Walking into Mt. de Sales Academy’s Zuver Center, I’m greeted with a manic blast of guitar and drums from the band Failing Acts of Society. As the name might suggest, it’s beautifully angst-y pop punk wrenched out at no less than 120 decibels. There’s no one in the audience, but these guys are putting on a show. Legs spread wide, guitars slung low, they’re on top of a table, they’re jumping off the table, they’re quite literally bouncing off the walls. As a camp coach, I should probably be concerned, but who am I to interrupt three-chord rock and roll bliss?
Further down the hall, there’s a hip hop collective dubbed Leaders of the New School (a.k.a. Rap Room) shepherded by Floco Torres and Vinson Muhammad that rivals the Wu Tang Clan in size and – no hyperbole here – talent. They’re trading verses over a looped 808 beat in a seemingly endless cipher. You’ve probably seen Floco or Vinson perform around town. You probably even thought they but on a pretty good show. I’m here to tell you that their true talent is as camp coaches. In that role, I’ve seen them rap for eight hours straight, five days in a row and counting. Somebody call Guinness. Somebody get those guys a Guinness. They deserve it.
Downstairs, there’s a jazz band with no less than eight horn players learning the intricacies of improvisation from resident sax guru Matt Miller; a gospel group is tucked into a quiet corner perfecting their harmonies in preparation of recording their track in one of the camp’s three studios; A folky girl group is in the hall, eyes closed, strumming a guitar and singing like they’re soaking up the the 1967 Laurel Canyon sunshine rather than fluorescent light against white cinder block walls. I just saw Michael Suhr from Dalmatian perform the most delightfully weird falsetto version of the Carter Family’s “Wildwood Flower.” Somehow, I think Mother Maybelle might be impressed. Everywhere, there are snare pops, screeches of guitar feedback, whale songs of basses being tuned, horns farting and pianos tinkling. It’s enough to drive any normal person nutty, but for musicians, it’s catharsis.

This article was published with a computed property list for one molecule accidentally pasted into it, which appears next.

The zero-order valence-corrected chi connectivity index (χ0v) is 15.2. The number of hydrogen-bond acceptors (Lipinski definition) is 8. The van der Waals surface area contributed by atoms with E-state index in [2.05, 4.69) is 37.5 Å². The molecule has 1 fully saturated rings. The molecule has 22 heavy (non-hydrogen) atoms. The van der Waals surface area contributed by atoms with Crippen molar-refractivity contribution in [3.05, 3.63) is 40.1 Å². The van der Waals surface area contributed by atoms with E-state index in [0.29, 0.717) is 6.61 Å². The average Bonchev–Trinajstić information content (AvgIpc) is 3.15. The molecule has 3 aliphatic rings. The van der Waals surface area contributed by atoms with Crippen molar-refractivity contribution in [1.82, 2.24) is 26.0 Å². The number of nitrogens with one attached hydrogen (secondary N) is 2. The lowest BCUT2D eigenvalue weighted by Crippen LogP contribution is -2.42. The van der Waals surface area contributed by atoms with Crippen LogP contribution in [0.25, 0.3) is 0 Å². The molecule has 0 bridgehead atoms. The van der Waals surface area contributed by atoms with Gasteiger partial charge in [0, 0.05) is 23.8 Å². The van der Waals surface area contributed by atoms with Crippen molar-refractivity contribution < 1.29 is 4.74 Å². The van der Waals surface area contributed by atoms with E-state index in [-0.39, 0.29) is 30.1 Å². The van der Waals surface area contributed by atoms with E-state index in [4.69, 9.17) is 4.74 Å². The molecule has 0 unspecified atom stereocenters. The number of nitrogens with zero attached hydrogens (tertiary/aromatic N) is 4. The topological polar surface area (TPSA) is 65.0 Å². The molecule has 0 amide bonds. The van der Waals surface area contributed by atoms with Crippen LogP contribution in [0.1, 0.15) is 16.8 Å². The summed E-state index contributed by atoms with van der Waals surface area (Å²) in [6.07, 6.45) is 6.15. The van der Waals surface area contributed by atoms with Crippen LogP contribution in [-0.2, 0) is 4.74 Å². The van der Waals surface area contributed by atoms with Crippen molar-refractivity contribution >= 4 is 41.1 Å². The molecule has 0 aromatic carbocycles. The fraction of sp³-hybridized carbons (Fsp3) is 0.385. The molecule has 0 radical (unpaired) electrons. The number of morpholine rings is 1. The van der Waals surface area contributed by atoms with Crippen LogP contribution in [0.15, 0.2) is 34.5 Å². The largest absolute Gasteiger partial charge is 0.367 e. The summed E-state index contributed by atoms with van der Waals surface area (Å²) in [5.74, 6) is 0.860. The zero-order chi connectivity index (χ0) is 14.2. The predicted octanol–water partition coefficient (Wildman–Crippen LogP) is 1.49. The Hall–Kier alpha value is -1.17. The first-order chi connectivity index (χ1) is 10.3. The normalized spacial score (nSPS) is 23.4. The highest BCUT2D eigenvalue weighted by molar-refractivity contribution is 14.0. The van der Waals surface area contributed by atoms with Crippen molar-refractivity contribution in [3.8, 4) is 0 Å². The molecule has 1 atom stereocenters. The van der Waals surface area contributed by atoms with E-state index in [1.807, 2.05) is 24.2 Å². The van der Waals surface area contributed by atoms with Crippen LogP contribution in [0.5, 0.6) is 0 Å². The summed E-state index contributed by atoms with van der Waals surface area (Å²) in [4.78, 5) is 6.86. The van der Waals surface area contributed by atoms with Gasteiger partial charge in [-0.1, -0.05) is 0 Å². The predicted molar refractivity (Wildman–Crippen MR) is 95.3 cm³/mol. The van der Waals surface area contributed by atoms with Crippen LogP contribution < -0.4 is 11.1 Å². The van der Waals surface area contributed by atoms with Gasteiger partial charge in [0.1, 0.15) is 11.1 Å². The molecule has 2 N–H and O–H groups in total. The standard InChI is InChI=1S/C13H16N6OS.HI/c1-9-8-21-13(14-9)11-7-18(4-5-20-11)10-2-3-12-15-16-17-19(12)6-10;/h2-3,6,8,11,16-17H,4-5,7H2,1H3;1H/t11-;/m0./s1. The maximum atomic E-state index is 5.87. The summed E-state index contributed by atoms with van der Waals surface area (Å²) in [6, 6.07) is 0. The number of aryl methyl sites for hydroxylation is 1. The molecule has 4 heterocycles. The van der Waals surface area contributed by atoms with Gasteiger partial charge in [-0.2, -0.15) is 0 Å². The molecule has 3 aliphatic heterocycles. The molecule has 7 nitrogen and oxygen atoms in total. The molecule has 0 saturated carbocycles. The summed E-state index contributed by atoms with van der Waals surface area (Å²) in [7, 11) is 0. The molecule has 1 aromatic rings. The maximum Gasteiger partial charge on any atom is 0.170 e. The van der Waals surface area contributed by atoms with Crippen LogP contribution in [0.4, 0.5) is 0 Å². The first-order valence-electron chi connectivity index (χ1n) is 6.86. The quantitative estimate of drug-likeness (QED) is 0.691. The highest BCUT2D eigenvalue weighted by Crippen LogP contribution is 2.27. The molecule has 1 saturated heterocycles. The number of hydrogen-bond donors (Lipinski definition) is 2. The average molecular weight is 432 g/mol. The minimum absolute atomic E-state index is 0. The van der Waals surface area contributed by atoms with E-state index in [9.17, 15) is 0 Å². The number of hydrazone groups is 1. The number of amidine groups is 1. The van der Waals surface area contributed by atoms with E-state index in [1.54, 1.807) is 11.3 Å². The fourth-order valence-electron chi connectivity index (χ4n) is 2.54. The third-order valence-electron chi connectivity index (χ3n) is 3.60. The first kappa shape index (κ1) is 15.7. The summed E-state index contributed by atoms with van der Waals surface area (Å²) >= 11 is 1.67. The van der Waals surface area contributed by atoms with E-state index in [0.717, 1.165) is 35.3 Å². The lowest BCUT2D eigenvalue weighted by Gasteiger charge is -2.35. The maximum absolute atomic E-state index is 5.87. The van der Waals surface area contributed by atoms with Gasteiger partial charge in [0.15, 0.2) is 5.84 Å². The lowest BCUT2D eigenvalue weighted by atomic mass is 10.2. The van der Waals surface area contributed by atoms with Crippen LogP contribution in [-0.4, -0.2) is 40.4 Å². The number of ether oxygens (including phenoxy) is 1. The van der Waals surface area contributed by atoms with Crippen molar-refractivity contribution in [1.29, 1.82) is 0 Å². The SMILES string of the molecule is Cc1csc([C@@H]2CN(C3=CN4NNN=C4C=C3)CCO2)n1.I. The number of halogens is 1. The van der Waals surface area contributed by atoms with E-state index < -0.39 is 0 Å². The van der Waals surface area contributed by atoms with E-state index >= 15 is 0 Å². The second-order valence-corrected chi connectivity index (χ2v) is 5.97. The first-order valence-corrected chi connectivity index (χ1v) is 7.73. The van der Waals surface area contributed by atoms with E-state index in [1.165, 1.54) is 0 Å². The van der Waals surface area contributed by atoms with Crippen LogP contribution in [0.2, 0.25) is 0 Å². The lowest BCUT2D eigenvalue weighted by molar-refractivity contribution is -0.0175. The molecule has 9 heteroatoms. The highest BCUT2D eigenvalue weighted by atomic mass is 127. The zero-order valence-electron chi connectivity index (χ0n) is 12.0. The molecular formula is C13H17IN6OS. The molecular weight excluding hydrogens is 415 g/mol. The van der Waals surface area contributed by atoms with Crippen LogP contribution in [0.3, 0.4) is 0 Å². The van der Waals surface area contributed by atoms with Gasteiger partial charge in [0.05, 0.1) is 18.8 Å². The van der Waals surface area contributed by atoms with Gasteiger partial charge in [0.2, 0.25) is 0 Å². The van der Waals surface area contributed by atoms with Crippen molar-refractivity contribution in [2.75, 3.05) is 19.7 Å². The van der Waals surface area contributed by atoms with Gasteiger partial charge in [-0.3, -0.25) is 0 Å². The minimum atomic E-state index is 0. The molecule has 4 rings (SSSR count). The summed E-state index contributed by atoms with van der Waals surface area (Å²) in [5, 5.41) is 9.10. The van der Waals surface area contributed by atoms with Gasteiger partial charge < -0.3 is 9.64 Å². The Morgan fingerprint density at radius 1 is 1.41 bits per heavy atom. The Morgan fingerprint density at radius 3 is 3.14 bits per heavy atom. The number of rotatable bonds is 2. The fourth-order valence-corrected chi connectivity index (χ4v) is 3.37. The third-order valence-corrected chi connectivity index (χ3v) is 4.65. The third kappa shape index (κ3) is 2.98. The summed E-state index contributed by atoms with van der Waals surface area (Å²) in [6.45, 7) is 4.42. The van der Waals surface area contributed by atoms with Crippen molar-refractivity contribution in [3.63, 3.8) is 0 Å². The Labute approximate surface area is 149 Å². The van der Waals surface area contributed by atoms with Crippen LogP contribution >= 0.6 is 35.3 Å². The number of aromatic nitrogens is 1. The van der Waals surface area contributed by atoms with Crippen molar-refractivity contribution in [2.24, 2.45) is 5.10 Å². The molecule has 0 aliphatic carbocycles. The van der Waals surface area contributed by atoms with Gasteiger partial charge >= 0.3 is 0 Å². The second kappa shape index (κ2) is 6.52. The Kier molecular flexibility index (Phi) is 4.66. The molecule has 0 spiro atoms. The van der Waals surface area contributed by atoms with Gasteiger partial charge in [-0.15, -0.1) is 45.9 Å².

Early in its second week, these campers are cycling on and off the main auditorium stage, already rehearsing for what is sure to be an impressive show on Friday, June 12. Somehow the barely controlled chaos of a group of fifty exhausted campers will put on a showcase of the songs they’ve written over two weeks – they’ll also be handling sound production, light design and stage management. It’s always an impressive feat, and it’s a live music event not to be missed.
In the eight years I’ve worked Otis Music Camp camp, I’ve seen campers mature into coaches. I’ve seen campers who came in only knowing one Zeppelin riff grow into guitar virtuosos. I’ve seen campers go to college for degrees in music business and production, attend Berklee College of Music’s summer programs and intern at BMI and SESAC thanks to the continued support of the Otis Redding Foundation. Led by Otis Redding’s daughter Karla, they’ve done an impressive job striking the delicate balance between respecting their musical past and progressively caring for its “future condition,” as Otis Redding himself put it in his “Stay in School” radio spot.
Most importantly, these campers-turned-coaches come back to Macon each year to give back to the camp that afforded them the opportunities. They mingle with stalwarts of and newcomers to Macon’s music scene. New relationships are formed and new collaborations are born. The community continues to bloom – what started humbly as a songwriting camp with a handful of counselors and about 10 campers has grown into a two-week journey through all aspects of the music industry for over fifty campers. And with the announcement that the Redding Foundation is working on a year-round music academy and charter school, that community will continue to develop. I can’t wait to see what the next eight years of performances look like.
[For the 11th Hour, 2015]